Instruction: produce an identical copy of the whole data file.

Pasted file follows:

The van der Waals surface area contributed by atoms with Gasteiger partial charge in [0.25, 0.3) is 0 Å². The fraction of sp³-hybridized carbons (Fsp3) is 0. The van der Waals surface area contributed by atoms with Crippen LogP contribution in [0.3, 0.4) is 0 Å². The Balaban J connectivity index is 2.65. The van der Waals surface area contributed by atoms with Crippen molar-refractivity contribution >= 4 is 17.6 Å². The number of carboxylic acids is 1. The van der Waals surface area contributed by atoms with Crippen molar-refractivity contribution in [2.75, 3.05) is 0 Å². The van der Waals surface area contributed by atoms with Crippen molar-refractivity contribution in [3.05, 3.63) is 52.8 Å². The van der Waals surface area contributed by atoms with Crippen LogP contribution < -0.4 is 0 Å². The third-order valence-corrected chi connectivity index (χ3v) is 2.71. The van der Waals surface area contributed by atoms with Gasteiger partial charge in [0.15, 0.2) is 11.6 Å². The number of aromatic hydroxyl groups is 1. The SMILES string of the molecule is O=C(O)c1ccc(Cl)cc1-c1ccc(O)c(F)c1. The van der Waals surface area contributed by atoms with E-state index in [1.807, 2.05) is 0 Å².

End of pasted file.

The van der Waals surface area contributed by atoms with Gasteiger partial charge in [0.25, 0.3) is 0 Å². The fraction of sp³-hybridized carbons (Fsp3) is 0. The van der Waals surface area contributed by atoms with Crippen LogP contribution in [0.3, 0.4) is 0 Å². The Balaban J connectivity index is 2.65. The van der Waals surface area contributed by atoms with Crippen molar-refractivity contribution >= 4 is 17.6 Å². The number of carboxylic acids is 1. The van der Waals surface area contributed by atoms with Crippen molar-refractivity contribution in [2.75, 3.05) is 0 Å². The van der Waals surface area contributed by atoms with Crippen molar-refractivity contribution in [3.05, 3.63) is 52.8 Å². The van der Waals surface area contributed by atoms with Crippen LogP contribution < -0.4 is 0 Å². The third-order valence-corrected chi connectivity index (χ3v) is 2.71. The van der Waals surface area contributed by atoms with Gasteiger partial charge in [0.15, 0.2) is 11.6 Å². The number of aromatic hydroxyl groups is 1. The SMILES string of the molecule is O=C(O)c1ccc(Cl)cc1-c1ccc(O)c(F)c1. The van der Waals surface area contributed by atoms with E-state index in [1.807, 2.05) is 0 Å².